Angel or Spike? Jess or Logan? Dawson or Pacey? The love triangle trope that made the WB network famous in the late 1990s is alive and well on Netflix – specifically in the smash hit To All the Boys franchise, adapted from Jenny Han’s best-selling novels.
Long-awaited sequel To All the Boys: P.S. I Still Love You was released Feb. 12, just in time for Valentine’s Day viewing. Screenwriter Sofia Alvarez continues the story of Lara Jean Covey (Lana Condor), whose lifelong habit of writing love letters to her crushes got her into trouble – and love.
Fans have divided into two camps: Team Peter (Noah Centineo), Lara Jean’s love interest from To All the Boys I’ve Loved Before, and Team John Ambrose (Jordan Fisher), her old grade school friend who comes back into her life just as she and Peter are finding their footing.
Written solely by Alvarez and directed by Susan Johnson, the first film focused on how Lara Jean’s letters forced her out of her shell and made her look at life outside the pages of her beloved romance novels. Her relationship with Peter was a major part of that, creating the rare, enjoyable love story for the teen set. But in the sequel, which happens to be directed by Michael Fimognari and co-written by J. Mills Goodloe (The Best of Me, Everything, Everything), her choices are narrowed down to two boys. With the exception of a few meaningful scenes with her little sister and former best friend that make the sequel squeak by on the Bechdel-Wallace test, P.S. I Still Love You is centered entirely around which boy makes Lara Jean feel more herself.
This is a common trend with female directors – Catherine Hardwicke directed the first Twilight film, adapted from the wildly popular Stephanie Meyer books. Once it was proven a substantial box office success, the subsequent sequels were directed by men. Every Harry Potter film is written and directed by men despite featuring dynamic women characters; only the Fantastic Beasts franchise is written by author JK Rowling. Carrie Fisher’s screenplay for Postcards from the Edge was referred to as “A Mike Nichols Film,” and other examples of women writing novels and screenplays that are then helmed by male directors are seemingly endless. That’s not to say men can’t or shouldn’t direct meaningful films about teenage girls – Ken Kwapis directed Sisterhood of the Travelling Pants (2005), which helped define that generation of film fans.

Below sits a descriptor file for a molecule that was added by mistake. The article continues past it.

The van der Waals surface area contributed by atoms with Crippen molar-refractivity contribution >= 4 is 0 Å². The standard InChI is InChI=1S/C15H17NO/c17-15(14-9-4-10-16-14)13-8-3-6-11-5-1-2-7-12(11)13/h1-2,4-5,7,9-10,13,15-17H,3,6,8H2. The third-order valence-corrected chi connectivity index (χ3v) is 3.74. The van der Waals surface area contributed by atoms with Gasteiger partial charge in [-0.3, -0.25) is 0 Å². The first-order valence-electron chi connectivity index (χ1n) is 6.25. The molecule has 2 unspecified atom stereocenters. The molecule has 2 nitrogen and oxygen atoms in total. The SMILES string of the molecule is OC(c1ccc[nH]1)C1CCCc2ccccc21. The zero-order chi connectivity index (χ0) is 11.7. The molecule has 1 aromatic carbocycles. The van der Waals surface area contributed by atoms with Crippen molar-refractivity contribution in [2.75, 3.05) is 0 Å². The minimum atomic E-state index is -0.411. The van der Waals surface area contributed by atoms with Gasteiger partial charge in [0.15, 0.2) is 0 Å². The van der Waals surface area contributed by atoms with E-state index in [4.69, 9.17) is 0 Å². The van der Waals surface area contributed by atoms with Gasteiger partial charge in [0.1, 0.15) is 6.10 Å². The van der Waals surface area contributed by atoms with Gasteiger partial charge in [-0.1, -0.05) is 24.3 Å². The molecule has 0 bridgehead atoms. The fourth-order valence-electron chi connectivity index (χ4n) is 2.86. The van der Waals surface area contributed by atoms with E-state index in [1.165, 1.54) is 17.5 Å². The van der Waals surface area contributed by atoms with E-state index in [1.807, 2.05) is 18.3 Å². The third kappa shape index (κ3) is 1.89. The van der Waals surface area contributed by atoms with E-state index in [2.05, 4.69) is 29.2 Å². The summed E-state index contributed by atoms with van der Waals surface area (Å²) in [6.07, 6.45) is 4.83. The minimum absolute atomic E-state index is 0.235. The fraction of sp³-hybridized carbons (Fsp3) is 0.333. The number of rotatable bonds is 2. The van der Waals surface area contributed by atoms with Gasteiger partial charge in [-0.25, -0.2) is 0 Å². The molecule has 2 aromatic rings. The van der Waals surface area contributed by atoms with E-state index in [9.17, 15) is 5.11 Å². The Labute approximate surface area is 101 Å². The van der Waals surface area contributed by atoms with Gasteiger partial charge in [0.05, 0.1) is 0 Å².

P.S. I Still Love You did see a notable dip in positive critical reception; To All the Boys I’ve Loved Before is 97 percent on Rotten Tomatoes and 81 percent on CherryPicks, while its sequel sits at 72 and 62 percent on the respective sites. P.S. is still a sweet and ultimately emotionally satisfying movie that handles mature themes about teen sexuality and genuine friendship between its two leads. Lara Jean’s autonomy and independence carry over from the first film, and her confidence has doubled as a character. Both films bring that sort of airy enjoyment that the aforementioned teen dramas brought – but the best thing about Rory Gilmore, Joey Potter and Buffy Summers was that they had more going on in their lives than their boyfriends.
Plotwise, both screenplays obviously follow Han’s initial intentions for the books – and P.S I Still Love You does have the lowest GoodReads rating of the three novels in the trilogy (still a very positive 4.13 average rating). Han’s adaptations are far superior entertainment to the CW’s current offerings – especially when it comes to positive female representation (Betty Cooper role-playing is beyond problematic). But there’s still that nagging feeling that this story would be better served if told by women. TV writer and producer Katie Lovejoy is set to pen the final chapter of Lara Jean’s story, which will hopefully be a well-rounded conclusion to a story about a girl whose story has meant so much to young women in the Netflix era.
© Georgiana E. Presecky (2/25/20) FF2 Media
Photos Courtesy of Netflix
Photos: To All the Boys continues the tired “team” trend in young adult fiction.